I've wondered that for years! I think it's likely a coincidence for the reasons [b]Courtney[/b] suggested. Narnia nerd that I am, I've never actually looked too closely into the timeline of Lewis's Narnia writing e.g. how long did it take him to finish each book, what books were finished when.

Even if it is just a "happy" accident, it's actually one of the perks of reading the series in chronological order (heresy, I know!). And it's not even just those last few lines. The overall gloomy atmosphere of SC, as if there are storm clouds on the horizon, leads in well to LB, even if the end of Narnia is still a couple hundred years away.

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Posted : June 9, 2020 2:48 pm
The Rose-Tree Dryad
(@rose)
Secret Garden Agent Moderator

I believe I've posted about this elsewhere, but the term "Shadowlands" that appears in The Last Battle is very, very likely drawn to have been inspired by passages from George MacDonald's The Golden Key. I just ran across this quote on Google written by a seventeen-year old Lewis to his friend Arthur Greaves:

And talking of books I am surprised you don't say more of 'Golden Key': to me it was absolute heaven from the moment when Tangle ran into the wood to the glorious end in those mysterious caves. What a lovely idea: ‘The country from which the shadows fall’!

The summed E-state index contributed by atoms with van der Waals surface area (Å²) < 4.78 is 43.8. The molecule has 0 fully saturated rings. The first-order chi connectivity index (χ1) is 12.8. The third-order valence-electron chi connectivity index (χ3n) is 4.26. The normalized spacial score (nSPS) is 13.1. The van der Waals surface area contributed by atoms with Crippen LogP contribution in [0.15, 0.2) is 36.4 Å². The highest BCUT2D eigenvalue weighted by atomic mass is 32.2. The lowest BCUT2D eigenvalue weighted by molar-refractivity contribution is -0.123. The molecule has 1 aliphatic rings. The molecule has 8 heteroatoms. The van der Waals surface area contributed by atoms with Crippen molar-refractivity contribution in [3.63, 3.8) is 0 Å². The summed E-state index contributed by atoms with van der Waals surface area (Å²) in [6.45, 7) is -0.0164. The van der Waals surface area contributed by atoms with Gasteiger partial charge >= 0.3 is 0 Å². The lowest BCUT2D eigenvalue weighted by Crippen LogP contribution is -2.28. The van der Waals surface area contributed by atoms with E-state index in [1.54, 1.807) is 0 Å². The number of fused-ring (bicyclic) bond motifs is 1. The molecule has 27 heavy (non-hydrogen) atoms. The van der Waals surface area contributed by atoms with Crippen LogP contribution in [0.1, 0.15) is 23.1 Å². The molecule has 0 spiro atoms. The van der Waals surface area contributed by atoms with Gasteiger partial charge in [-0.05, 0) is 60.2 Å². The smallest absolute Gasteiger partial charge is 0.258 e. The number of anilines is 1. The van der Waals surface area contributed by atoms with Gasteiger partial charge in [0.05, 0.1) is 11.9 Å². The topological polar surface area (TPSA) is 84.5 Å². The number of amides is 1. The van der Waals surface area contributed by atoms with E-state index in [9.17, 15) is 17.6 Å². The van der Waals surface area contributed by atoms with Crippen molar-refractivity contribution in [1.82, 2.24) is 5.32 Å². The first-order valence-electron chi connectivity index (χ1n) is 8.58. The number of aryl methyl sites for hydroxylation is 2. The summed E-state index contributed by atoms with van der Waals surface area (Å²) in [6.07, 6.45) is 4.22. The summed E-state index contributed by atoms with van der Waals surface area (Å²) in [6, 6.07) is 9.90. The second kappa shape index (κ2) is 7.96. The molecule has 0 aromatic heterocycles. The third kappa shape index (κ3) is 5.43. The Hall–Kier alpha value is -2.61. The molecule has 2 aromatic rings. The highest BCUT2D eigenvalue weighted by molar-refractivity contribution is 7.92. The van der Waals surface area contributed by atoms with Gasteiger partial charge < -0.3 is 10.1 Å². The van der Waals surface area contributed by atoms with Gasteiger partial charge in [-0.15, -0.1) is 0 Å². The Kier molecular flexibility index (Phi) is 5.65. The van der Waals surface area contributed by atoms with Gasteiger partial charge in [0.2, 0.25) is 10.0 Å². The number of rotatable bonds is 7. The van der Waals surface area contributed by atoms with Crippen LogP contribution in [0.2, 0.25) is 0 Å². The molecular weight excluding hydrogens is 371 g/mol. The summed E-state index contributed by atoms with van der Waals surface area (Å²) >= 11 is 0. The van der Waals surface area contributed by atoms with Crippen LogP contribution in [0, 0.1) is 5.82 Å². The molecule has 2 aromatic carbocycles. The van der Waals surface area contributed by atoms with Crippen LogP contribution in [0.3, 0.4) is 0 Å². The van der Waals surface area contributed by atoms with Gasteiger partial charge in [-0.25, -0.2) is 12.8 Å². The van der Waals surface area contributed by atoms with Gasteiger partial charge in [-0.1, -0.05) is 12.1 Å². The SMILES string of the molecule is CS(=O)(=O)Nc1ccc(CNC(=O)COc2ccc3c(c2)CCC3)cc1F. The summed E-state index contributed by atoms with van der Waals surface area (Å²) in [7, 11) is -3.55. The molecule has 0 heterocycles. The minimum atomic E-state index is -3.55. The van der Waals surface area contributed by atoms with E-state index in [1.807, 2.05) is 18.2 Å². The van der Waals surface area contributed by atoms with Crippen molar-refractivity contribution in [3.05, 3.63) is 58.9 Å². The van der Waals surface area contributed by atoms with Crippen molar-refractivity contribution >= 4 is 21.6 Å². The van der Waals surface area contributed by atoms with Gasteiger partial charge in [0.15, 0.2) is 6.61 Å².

I read The Golden Key about once a year, and it's rather funny when you find yourself nodding in sympathetic agreement to something written by a teenager in 1916... sort of like a time traveler's book club. Tongue If I am ever so fortunate to meet Lewis in Aslan's Country, we are definitely going to be talking about MacDonald. Giggle

I've also listened to both Pints with Jack and The Lamp-post Listener talk about the Dufflepuds and the Magician in the past month or so, so they've both been on my mind lately, and it occurred to me today: the whole thing reminds me a lot of the Old Man of the Sea in The Golden Key. The Old Man presides over these fishes that are sent away to become more wonderful kind of creature, when they are finally ready:

... Tangle heard a strange noise, unlike anything she had ever heard before. She soon found that it was the fishes talking. She tried to understand what they said; but their speech was so old-fashioned, and rude, and undefined, that she could not make much of it.

"I will go and see about those fishes for my daughter," said the Old Man of the Sea.

The Old Man looked through the whole flock carefully for some minutes, and then turning to Tangle, said,

"I am sorry I have not got one ready yet. I want more time than she does. But I will send some as soon as I can."

He then shut the slide.

Presently a great noise arose in the sea. The old man opened the slide again, and tapped on the glass, whereupon the fishes were all as still as sleep.

"They were only talking about you," he said. "And they do speak such nonsense!"

But she could not help thinking how very sad it was for a poor old man to live there all alone, and have to take care of a whole seaful of stupid and riotous fishes.

I do like the Dufflepuds (despite some podcasters' feelings Giggle ), but this reminds me so much of their nonsense and Coriakin tasked with taking care of them all alone, and the conversation with Aslan where the Lion says that many stars will grow old before the Dufflepuds are ready to see him.

Twitter: Rose_the_Dryad

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Posted : June 28, 2020 11:00 pm